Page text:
Step Two: Drywall

Since your bench is touching adjacent walls, we’ve always found drywall to be the most seamless and cost-effective choice for wrapping the frame of the bench. Cut down pieces of drywall to fit the size of the frame and attach them using drywall screws. If you have spare drywall lying around, this is a good project to use it up.

Then, you’re going to want to apply a thin coat of drywall spackle over drywall tape if your bench has a corner, as ours does. Then sand, then spackle, and sand again.

Step Three: Trim it out

The easiest way to make a window bench feel intentional is to continue the baseboards from the rest of the room across its face. We used Metrie Fashion Forward baseboards in this space.

Then, you’re going to want to cut out the holes for the metal vents, which will allow the hot air to escape. Make sure to consider the width of the trim you’re going to be using around the vent opening in where you plan out the location of the vents.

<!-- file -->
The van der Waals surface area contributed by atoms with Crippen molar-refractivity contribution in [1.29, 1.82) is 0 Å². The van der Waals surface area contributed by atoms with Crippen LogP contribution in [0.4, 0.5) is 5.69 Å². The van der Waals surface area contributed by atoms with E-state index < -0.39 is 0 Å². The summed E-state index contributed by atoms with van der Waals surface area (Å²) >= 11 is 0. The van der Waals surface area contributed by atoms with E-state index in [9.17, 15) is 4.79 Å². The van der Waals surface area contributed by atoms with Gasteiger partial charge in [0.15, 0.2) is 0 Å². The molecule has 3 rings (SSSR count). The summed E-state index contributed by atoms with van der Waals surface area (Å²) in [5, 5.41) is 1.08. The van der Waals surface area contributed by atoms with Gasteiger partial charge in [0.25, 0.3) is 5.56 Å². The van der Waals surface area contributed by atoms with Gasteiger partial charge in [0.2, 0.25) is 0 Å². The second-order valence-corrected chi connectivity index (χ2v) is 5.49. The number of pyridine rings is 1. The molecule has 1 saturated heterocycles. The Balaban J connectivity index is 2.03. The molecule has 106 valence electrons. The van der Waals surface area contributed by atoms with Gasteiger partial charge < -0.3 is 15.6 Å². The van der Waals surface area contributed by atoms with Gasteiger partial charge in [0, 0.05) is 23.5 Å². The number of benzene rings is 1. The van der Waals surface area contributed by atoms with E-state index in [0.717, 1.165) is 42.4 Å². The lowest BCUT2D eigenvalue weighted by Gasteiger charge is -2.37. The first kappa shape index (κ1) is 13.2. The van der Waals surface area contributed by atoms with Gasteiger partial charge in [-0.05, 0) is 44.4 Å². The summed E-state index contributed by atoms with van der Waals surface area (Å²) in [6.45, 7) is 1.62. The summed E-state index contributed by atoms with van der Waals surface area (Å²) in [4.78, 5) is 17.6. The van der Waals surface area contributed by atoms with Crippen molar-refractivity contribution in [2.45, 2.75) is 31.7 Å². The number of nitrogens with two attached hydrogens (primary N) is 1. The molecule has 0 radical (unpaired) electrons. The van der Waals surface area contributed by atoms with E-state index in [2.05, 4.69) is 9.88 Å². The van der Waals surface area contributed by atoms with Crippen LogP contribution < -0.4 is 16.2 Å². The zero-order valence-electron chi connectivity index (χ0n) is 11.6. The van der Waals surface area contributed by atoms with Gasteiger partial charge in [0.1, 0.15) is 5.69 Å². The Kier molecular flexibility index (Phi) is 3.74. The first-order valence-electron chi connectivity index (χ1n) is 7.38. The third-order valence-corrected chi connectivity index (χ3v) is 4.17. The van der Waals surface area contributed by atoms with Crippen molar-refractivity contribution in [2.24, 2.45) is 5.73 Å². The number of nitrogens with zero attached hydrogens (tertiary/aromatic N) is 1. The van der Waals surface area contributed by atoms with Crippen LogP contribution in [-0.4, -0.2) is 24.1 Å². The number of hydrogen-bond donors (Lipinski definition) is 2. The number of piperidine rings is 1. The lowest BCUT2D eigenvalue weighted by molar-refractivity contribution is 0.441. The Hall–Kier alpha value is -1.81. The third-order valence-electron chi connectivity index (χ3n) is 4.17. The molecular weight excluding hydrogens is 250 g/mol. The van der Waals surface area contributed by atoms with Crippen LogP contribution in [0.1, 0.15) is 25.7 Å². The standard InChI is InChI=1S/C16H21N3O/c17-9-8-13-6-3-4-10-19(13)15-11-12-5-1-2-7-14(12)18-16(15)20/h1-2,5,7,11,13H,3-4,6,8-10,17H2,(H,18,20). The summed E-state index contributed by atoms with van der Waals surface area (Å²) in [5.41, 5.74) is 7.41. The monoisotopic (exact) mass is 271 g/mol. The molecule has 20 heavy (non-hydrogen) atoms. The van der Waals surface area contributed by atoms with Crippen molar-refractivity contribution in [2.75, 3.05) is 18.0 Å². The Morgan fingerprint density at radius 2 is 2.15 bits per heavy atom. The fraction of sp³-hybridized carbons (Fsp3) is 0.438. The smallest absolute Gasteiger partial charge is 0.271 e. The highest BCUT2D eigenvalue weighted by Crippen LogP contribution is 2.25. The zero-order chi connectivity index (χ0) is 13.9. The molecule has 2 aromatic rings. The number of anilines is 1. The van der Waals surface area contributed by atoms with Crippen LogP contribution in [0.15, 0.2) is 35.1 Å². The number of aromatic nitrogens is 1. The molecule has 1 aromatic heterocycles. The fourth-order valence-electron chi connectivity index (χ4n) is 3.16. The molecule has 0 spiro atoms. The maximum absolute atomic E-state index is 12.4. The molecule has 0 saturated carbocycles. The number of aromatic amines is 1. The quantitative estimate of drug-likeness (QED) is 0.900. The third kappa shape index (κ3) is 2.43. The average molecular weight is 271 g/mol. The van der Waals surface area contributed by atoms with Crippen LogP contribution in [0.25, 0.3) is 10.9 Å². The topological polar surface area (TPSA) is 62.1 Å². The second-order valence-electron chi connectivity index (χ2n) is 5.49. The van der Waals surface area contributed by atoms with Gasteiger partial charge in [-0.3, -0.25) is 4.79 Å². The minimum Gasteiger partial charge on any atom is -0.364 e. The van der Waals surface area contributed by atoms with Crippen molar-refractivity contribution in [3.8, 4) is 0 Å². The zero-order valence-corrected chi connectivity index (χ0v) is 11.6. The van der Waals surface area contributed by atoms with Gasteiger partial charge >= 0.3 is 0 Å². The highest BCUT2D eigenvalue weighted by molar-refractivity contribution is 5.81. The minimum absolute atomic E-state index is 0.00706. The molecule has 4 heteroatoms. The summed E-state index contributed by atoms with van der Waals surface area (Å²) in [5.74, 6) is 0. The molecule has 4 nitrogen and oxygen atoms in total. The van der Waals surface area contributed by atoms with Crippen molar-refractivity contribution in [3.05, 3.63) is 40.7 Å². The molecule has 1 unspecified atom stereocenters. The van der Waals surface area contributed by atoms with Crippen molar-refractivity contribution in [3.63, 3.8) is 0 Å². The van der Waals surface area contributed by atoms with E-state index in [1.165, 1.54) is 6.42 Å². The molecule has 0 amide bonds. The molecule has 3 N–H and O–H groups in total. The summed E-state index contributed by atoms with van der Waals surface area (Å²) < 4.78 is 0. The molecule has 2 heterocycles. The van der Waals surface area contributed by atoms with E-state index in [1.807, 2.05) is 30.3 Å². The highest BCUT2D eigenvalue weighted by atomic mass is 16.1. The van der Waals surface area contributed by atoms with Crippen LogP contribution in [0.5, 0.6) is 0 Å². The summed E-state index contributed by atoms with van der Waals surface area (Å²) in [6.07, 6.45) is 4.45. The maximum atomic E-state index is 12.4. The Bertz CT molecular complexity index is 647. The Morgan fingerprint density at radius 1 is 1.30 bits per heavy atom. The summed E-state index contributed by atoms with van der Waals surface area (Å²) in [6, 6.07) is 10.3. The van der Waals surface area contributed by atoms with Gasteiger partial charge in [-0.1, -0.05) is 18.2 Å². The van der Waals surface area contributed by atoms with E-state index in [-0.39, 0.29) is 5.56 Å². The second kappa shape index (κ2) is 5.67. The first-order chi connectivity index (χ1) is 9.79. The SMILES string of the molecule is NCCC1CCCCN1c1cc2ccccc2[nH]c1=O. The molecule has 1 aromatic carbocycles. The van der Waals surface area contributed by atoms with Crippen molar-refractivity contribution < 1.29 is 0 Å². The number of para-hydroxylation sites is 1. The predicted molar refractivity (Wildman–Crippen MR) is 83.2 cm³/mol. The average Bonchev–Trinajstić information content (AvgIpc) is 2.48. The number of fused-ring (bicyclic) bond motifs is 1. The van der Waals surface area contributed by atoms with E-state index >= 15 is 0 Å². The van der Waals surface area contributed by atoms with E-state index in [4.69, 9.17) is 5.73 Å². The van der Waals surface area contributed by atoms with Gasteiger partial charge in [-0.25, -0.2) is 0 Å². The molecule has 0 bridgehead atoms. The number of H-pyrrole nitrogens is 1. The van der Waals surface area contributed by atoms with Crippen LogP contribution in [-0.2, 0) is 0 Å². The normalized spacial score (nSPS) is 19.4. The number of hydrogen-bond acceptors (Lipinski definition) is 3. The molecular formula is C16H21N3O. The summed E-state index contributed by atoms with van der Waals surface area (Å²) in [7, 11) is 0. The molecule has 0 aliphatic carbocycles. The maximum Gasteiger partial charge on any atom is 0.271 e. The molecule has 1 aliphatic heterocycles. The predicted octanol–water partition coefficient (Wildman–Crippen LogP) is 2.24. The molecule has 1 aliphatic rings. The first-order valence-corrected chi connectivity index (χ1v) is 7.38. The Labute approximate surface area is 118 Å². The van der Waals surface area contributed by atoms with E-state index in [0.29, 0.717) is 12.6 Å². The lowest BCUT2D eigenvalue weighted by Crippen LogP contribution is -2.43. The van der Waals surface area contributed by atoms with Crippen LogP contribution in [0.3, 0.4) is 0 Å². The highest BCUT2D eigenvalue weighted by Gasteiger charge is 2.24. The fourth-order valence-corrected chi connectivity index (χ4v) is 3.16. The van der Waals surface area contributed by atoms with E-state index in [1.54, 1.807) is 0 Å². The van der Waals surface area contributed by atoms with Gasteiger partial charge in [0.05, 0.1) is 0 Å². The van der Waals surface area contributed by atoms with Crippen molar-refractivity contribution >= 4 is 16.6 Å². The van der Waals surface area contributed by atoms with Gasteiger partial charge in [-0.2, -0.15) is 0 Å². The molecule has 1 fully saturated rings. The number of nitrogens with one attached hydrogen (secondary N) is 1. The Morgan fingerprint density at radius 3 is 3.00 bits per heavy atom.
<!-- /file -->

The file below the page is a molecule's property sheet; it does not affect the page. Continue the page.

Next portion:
Then, you’re going to want to cut out the mesh inserts (we used this one from Home Depot) to be slightly larger than the vent holes. You attach them on the backside using a staple gun, taking care to keep the pattern straight.

Finally, you add picture frame moulding as a frame around the metal screens using glue and/or finish nails. Then, caulk everything.

Step Four: Cut the top

You’re nearly there! Using 3/4″ high-grade plywood, cut a top for the bench that will rest on the back ledge, the side ledge, and the front of the frame. Don’t go less than 3/4″ thickness, because you risk it bending when someone sits on it. Make sure to give it a good sanding, and attach a piece of wood on the lower front side that will keep it from sliding off the bench by engaging against the front of the frame.

Step Five: Paint it

Now, you’re ready for the most transformational stage: paint! First, give it two coats of primer (fresh drywall sucks up paint like a sponge). Then paint the bench to match the walls, it’s easiest to paint the top separately. Allow the paint to properly cure.